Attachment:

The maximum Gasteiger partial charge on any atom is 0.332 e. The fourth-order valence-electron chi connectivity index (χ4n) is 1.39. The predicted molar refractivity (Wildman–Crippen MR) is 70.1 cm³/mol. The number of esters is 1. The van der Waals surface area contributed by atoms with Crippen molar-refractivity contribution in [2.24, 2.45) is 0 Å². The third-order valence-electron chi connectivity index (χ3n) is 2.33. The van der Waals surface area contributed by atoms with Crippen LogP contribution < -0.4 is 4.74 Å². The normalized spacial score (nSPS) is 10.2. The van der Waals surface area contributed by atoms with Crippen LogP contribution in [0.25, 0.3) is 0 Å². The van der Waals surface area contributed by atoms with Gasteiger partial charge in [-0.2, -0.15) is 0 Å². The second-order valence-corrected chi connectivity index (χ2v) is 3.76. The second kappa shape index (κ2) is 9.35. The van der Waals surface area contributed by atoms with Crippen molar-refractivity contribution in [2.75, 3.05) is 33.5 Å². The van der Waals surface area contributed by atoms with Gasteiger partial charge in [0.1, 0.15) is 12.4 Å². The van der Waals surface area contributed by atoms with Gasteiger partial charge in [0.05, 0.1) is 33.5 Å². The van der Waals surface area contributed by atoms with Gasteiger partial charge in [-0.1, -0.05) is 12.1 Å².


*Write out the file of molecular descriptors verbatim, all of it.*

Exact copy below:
The maximum Gasteiger partial charge on any atom is 0.332 e. The fourth-order valence-electron chi connectivity index (χ4n) is 1.39. The predicted molar refractivity (Wildman–Crippen MR) is 70.1 cm³/mol. The number of esters is 1. The van der Waals surface area contributed by atoms with Crippen molar-refractivity contribution in [2.24, 2.45) is 0 Å². The third-order valence-electron chi connectivity index (χ3n) is 2.33. The van der Waals surface area contributed by atoms with Crippen LogP contribution < -0.4 is 4.74 Å². The normalized spacial score (nSPS) is 10.2. The van der Waals surface area contributed by atoms with Crippen LogP contribution in [0.25, 0.3) is 0 Å². The van der Waals surface area contributed by atoms with Gasteiger partial charge in [-0.2, -0.15) is 0 Å². The second-order valence-corrected chi connectivity index (χ2v) is 3.76. The second kappa shape index (κ2) is 9.35. The van der Waals surface area contributed by atoms with Crippen molar-refractivity contribution in [2.75, 3.05) is 33.5 Å². The van der Waals surface area contributed by atoms with Gasteiger partial charge in [0.1, 0.15) is 12.4 Å². The van der Waals surface area contributed by atoms with Gasteiger partial charge in [0.05, 0.1) is 33.5 Å². The van der Waals surface area contributed by atoms with Gasteiger partial charge in [-0.1, -0.05) is 12.1 Å².